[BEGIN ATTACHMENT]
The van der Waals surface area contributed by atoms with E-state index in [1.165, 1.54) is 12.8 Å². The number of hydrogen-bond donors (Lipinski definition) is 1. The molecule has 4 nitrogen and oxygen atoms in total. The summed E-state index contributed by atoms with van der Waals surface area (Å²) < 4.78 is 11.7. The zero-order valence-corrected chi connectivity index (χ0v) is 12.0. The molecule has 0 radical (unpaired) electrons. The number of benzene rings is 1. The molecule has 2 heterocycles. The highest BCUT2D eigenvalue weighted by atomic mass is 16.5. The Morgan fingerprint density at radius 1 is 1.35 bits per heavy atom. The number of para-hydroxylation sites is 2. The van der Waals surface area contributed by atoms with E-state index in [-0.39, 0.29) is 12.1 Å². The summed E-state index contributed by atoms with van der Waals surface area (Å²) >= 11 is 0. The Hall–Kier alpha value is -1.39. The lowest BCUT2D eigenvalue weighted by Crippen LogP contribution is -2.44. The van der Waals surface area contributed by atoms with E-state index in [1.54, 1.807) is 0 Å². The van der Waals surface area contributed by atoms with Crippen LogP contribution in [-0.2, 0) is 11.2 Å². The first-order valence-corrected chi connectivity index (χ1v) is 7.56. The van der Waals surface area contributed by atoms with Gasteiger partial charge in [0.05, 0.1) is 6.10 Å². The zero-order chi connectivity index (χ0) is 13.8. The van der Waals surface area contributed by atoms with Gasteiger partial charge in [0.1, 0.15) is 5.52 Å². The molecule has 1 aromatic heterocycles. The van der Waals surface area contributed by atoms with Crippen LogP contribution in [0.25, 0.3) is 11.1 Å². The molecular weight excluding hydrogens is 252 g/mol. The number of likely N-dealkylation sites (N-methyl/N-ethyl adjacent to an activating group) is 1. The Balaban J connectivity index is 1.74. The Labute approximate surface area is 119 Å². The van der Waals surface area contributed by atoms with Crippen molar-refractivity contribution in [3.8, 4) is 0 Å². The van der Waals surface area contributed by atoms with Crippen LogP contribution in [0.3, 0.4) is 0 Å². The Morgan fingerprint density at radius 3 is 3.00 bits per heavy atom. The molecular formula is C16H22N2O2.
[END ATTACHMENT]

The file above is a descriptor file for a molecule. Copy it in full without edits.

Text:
The van der Waals surface area contributed by atoms with E-state index in [1.165, 1.54) is 12.8 Å². The number of hydrogen-bond donors (Lipinski definition) is 1. The molecule has 4 nitrogen and oxygen atoms in total. The summed E-state index contributed by atoms with van der Waals surface area (Å²) < 4.78 is 11.7. The zero-order valence-corrected chi connectivity index (χ0v) is 12.0. The molecule has 0 radical (unpaired) electrons. The number of benzene rings is 1. The molecule has 2 heterocycles. The highest BCUT2D eigenvalue weighted by atomic mass is 16.5. The Morgan fingerprint density at radius 1 is 1.35 bits per heavy atom. The number of para-hydroxylation sites is 2. The van der Waals surface area contributed by atoms with E-state index in [-0.39, 0.29) is 12.1 Å². The summed E-state index contributed by atoms with van der Waals surface area (Å²) >= 11 is 0. The Hall–Kier alpha value is -1.39. The lowest BCUT2D eigenvalue weighted by Crippen LogP contribution is -2.44. The van der Waals surface area contributed by atoms with E-state index in [1.54, 1.807) is 0 Å². The van der Waals surface area contributed by atoms with Crippen LogP contribution in [-0.2, 0) is 11.2 Å². The first-order valence-corrected chi connectivity index (χ1v) is 7.56. The van der Waals surface area contributed by atoms with Gasteiger partial charge in [0.05, 0.1) is 6.10 Å². The zero-order chi connectivity index (χ0) is 13.8. The van der Waals surface area contributed by atoms with Gasteiger partial charge in [0.1, 0.15) is 5.52 Å². The molecule has 1 aromatic heterocycles. The van der Waals surface area contributed by atoms with Crippen LogP contribution in [0.25, 0.3) is 11.1 Å². The molecular weight excluding hydrogens is 252 g/mol. The number of likely N-dealkylation sites (N-methyl/N-ethyl adjacent to an activating group) is 1. The Balaban J connectivity index is 1.74. The Labute approximate surface area is 119 Å². The van der Waals surface area contributed by atoms with Crippen molar-refractivity contribution in [3.8, 4) is 0 Å². The van der Waals surface area contributed by atoms with Crippen LogP contribution in [0.3, 0.4) is 0 Å². The Morgan fingerprint density at radius 3 is 3.00 bits per heavy atom. The molecular formula is C16H22N2O2.